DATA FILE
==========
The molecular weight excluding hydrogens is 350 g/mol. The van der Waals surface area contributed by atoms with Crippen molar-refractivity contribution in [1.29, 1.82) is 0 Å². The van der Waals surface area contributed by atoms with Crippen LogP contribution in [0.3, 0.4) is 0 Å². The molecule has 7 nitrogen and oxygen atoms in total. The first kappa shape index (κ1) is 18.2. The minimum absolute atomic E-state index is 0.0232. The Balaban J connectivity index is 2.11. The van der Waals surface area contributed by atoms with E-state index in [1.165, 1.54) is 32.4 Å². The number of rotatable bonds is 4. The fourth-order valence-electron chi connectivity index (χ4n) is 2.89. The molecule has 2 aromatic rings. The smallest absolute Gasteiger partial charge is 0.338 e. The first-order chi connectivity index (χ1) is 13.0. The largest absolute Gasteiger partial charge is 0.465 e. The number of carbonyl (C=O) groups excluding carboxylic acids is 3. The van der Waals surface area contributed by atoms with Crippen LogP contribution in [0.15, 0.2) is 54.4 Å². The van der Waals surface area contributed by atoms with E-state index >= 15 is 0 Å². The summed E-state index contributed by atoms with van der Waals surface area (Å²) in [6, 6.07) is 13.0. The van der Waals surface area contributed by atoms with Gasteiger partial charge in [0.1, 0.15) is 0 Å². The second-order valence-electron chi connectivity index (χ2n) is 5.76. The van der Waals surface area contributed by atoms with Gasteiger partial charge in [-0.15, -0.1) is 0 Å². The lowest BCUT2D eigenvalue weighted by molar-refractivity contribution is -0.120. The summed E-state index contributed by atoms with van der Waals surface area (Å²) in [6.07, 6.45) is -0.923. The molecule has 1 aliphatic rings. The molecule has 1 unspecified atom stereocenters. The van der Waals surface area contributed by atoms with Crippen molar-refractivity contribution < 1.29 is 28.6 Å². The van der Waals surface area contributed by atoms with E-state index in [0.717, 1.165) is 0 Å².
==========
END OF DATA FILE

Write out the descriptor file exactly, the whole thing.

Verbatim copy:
The molecular weight excluding hydrogens is 350 g/mol. The van der Waals surface area contributed by atoms with Crippen molar-refractivity contribution in [1.29, 1.82) is 0 Å². The van der Waals surface area contributed by atoms with Crippen LogP contribution in [0.3, 0.4) is 0 Å². The molecule has 7 nitrogen and oxygen atoms in total. The first kappa shape index (κ1) is 18.2. The minimum absolute atomic E-state index is 0.0232. The Balaban J connectivity index is 2.11. The van der Waals surface area contributed by atoms with E-state index in [1.165, 1.54) is 32.4 Å². The number of rotatable bonds is 4. The fourth-order valence-electron chi connectivity index (χ4n) is 2.89. The molecule has 2 aromatic rings. The smallest absolute Gasteiger partial charge is 0.338 e. The first-order chi connectivity index (χ1) is 13.0. The largest absolute Gasteiger partial charge is 0.465 e. The number of carbonyl (C=O) groups excluding carboxylic acids is 3. The van der Waals surface area contributed by atoms with Crippen LogP contribution in [0.15, 0.2) is 54.4 Å². The van der Waals surface area contributed by atoms with E-state index >= 15 is 0 Å². The summed E-state index contributed by atoms with van der Waals surface area (Å²) in [6, 6.07) is 13.0. The van der Waals surface area contributed by atoms with Gasteiger partial charge in [0.1, 0.15) is 0 Å². The second-order valence-electron chi connectivity index (χ2n) is 5.76. The van der Waals surface area contributed by atoms with Gasteiger partial charge in [-0.15, -0.1) is 0 Å². The lowest BCUT2D eigenvalue weighted by molar-refractivity contribution is -0.120. The summed E-state index contributed by atoms with van der Waals surface area (Å²) in [6.07, 6.45) is -0.923. The molecule has 1 aliphatic rings. The molecule has 1 unspecified atom stereocenters. The van der Waals surface area contributed by atoms with Crippen molar-refractivity contribution < 1.29 is 28.6 Å². The van der Waals surface area contributed by atoms with E-state index in [0.717, 1.165) is 0 Å².